The Selfishness of Reviving Long-Extinct Species

For about as long as we’ve been modern humans, we’ve been introducing animals to the graveyard of species. As homo sapiens moved out of the well-settled areas of Eurasia into the Americas and Australia, the result was a massive die-off of large, and one presumes delicious, animals. In fact, hunting is only one hypothesis for the Pleistocene-Holocene extinctions, but many of the others put the spread of humans—and our animal and viral companions—at the scene of the crime.

The massacre began again as people of European stock, modern weaponry, and the wonders of the unfettered free market combined to drive a host of new extinctions, or close calls, in the late 19th and early 20th centuries. By 1890, the American bison that had numbered in the tens of millions before the arrival of Europeans were reduced to a few hundred. And the passenger pigeon was hunted from billions to zero on September 1, 1914—as a massacre of an entirely different kind was beginning in Europe.

But hey, maybe we get a second chance? Stewart Brand, known by our parents for founding the Whole Earth Catalog and known by contemporary business reporters for changing his tune about nuclear power, is trying to bring back the passenger pigeon. The methods for doing so are increasingly within our grasp, and could theoretically be used to bring back any number of other species, up to and including the ones that we wiped out back when glaciers covered most of the northern hemisphere. (No dinosaurs, Jurassic Park fans/breathing humans.)

Assuming the methods work, we’re almost certain to actually pull the trigger on these de-extinctions, because, in the precise language of an article in the journal Science, “It would surely be very cool” for kids to be able to see a live mammoth. It’s also likely to be pretty lucrative—a winning combination.

There are, of course, ethical quandaries. Such as the fact that, thus far, the processes involved are pretty cruel to subject animals, and have a 100% mortality rate. Or the concern from some conservationists that, if people know species can be resurrected, there will be less of an impulse to preserve them in the first place.

But a more basic problem is asking where we’re going to put all these new animals once we have them. You may have noticed, but we’re not sharing the world with the ones that still exist terribly well. On top of that, the amount of legitimately wild space on Earth is small and shrinking rapidly. Restoring the ecosystem of the Siberian steppes to a Pleistocene state, if it’s possible at all, is likely to find itself in competition with the furious demand for the energy and mineral commodities in Russia’s Far East, and we don’t need to guess which one will win out. The energy and mining companies on this planet are the Harlem Globetrotters, and the conservationists, despite a handful of important victories, are the Washington Generals.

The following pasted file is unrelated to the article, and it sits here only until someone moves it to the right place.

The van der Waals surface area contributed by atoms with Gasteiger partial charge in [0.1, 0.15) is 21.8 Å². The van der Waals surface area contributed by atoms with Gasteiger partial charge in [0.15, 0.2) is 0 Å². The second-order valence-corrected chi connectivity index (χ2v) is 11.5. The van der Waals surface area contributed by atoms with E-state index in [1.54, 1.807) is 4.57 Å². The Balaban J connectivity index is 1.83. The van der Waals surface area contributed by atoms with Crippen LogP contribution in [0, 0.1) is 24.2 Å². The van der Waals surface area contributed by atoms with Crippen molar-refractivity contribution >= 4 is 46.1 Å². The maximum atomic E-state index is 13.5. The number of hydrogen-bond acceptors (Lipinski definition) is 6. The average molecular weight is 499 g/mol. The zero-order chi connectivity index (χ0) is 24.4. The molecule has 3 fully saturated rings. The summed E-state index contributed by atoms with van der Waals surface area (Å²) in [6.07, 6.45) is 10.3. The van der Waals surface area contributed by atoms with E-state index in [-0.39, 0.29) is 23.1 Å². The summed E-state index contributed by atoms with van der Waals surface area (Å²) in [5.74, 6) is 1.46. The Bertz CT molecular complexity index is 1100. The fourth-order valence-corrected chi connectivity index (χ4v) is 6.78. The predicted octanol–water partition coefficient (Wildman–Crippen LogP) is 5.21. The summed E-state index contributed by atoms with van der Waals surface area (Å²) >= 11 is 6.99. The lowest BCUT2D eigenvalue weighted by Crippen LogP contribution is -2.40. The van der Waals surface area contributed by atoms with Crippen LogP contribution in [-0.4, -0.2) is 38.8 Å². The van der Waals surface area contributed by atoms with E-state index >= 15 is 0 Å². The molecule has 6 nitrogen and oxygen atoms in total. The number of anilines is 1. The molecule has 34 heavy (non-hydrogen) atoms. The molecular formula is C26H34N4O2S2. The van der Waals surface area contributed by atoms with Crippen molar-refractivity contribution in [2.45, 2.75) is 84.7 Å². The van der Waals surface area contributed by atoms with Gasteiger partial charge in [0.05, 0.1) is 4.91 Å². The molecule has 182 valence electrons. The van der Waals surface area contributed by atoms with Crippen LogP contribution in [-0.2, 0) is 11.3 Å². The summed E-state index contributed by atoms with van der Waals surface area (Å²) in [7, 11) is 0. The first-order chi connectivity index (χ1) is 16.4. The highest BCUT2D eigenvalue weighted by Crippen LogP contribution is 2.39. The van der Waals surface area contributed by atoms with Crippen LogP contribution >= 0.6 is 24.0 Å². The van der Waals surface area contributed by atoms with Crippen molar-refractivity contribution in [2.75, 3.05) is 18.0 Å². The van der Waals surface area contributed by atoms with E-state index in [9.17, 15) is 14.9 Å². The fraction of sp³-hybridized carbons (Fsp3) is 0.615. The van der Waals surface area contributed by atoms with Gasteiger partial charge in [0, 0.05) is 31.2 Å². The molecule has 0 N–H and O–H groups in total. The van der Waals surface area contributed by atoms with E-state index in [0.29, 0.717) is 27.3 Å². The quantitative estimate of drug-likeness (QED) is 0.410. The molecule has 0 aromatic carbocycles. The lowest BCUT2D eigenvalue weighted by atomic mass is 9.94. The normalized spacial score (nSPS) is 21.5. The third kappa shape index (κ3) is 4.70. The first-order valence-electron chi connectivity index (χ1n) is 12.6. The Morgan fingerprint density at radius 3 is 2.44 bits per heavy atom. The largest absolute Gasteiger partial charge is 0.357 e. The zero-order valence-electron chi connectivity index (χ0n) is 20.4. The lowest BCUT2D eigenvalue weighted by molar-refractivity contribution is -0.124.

We’re seeing that exact competition play out in North Dakota, where policies designed to preserve habitat for plains wildlife, inlcuding Buffalo—that near-miss on the extinction chart—is being threatened by that state’s fracking boom.

So we’re left with the prospect of a scientific gimmick that a) might not work, but if it does, b) is liable to be grotesquely cruel to animals, and c) will breed extinct animals that we aren’t likely to have room for outside of a handful of well-capitalized zoos. None of that is going to keep us from doing it, of course (see above, re: “really cool”). Hell, given the state of the world, we should keep an eye out for mammoth steaks winding up on the expense reports of Goldman Sachs executives by 2020 or so. After all, it’s a pretty solid bet it’s delicious.

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The Gleefully Bumpy Ride of Broad City
Broad City began its televised run with a shot of stars/creators Ilana Glazer and Abbi Jacobson talking over Skype because it was a clever way of referencing the show’s web series roots, and of showing that it has a trench-level view of twentysomething womanhood. Broad City used its second shot to reveal that Glazer was Skyping while cowgirling frequent sex-buddy Hannibal Buress because it was a clever way of displaying that the show is fucking awesome. Through its first handful of episodes on Comedy Central (in Canada, it’s available on MuchMusic ), the show—which is generally just some combination of Glazer and Jacobson working shitty jobs, hanging out and/or trying to get laid—has made the strongest case yet for porting over web series wholesale to television. It has an assurance of character and craft that comedies generally take a couple seasons to craft: the dynamic between the duo, who were partners at New York’s now-legendary UCB theatre before the two versions of their series, is so finely honed it sometimes feels like you’ve stumbled across some lost classic comedy pairing—or would, if the show’s subjects weren’t so thoroughly modern.


Burning Blake
Some people would burn Blake to boil tea, if need be. A small, invisible daisy of flame waits to bloom under each book the day the streets are empty but for patrols, or the day the sun turns red giant, brushing everything with hands like books of matches. Trust me, the last copy of this book will be thrown in a fire, to keep warm, or something away. Times will be tough. Or, times will be muck, a soft loam with the remains of a book emergent through a tectonic crack of some kind, waiting resplendent, to be collected, filed away with a click in a cabinet when such things are of interest only to alien eyes, the way a somnolent scientist collects dew.